Wyoming born Georgia Duffy joined Cody's show in 1886, a year after Annie Oakley had signed on. Della Ferrell of Colorado signed up in '87. The two often teamed up in relay acts, but also gave riding and roping performances separately. Della preferred to ride sidesaddle, which added an extra challenge to her routine. Georgia became known not only for great equestrian skills but also her impeccable dress. One of the Wild West show flyers billed them as "graceful representatives of physical and equestrian beauty."
Like most of the Rancheras, Georgia and Della often adorned their outfits with beads and tassels. As might be expected though, despite their fancy wardrobes, most of them were not girly girls. This was the case throughout the decades. Take for instance, Goldie Griffith, billed as "The gol darndest gal who ever sat leather." She not only rode broncos, but made a name for herself as both a wrestler and a boxer. Despite her tomboy streak, Goldie had a romantic side. While working with Buffalo Bill's show, the fiery cowgirl fell for a handsome daredevil rider. When Buffalo Bill heard about the impending marriage of two of his performers, Goldie and Harry, he sensed a money-making promotion. Cody scheduled the ceremony for an upcoming performance at Madison Square Garden.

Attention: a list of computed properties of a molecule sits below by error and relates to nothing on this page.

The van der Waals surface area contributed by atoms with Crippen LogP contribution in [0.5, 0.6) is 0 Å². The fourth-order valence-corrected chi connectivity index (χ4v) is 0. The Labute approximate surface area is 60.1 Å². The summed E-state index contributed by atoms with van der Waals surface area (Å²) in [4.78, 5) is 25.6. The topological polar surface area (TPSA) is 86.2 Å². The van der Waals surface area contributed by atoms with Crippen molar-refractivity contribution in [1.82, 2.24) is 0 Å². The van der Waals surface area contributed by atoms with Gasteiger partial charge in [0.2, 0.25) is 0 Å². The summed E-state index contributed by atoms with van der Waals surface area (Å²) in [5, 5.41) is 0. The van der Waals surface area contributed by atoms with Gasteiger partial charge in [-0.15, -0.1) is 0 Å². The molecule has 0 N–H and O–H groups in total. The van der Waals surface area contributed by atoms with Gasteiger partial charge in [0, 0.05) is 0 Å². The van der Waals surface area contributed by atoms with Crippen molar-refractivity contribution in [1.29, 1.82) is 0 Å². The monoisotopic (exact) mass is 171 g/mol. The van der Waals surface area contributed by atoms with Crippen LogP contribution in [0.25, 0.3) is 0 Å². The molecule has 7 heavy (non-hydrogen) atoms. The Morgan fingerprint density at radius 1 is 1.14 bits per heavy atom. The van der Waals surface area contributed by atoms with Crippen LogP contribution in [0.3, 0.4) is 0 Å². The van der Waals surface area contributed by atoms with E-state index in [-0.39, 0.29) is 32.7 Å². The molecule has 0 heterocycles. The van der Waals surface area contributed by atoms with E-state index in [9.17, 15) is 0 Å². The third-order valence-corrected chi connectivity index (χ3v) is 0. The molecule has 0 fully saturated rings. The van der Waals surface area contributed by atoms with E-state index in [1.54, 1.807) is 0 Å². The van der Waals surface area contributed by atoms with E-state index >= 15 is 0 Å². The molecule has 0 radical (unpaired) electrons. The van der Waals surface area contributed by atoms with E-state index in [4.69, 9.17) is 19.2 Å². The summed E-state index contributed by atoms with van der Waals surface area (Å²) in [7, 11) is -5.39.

Unfortunately, the event didn't unfold with romantic precision. During the previous evening's performance, one of the performers had fired a blank cartridge too close to Goldie's horse and spooked it. The panicky steed lurched and galloped toward the Fourth Avenue side of the Garden, where it reared and deposited poor Goldie in a previously empty front-row box seat. Although some folks initially thought it was part of the performance, they soon realized Goldie was in big trouble. As one local newspaper reported, "many men and women in the audience stood up, and some put their hands over their eyes in horror." Their concern was justified. Goldie was knocked unconscious and only awoke later as an ambulance rushed her to Bellevue Hospital. She was wracked with pain, and could hardly move her right leg. Squinting through a blinding headache, she croaked with parched lips, "My Wedding!"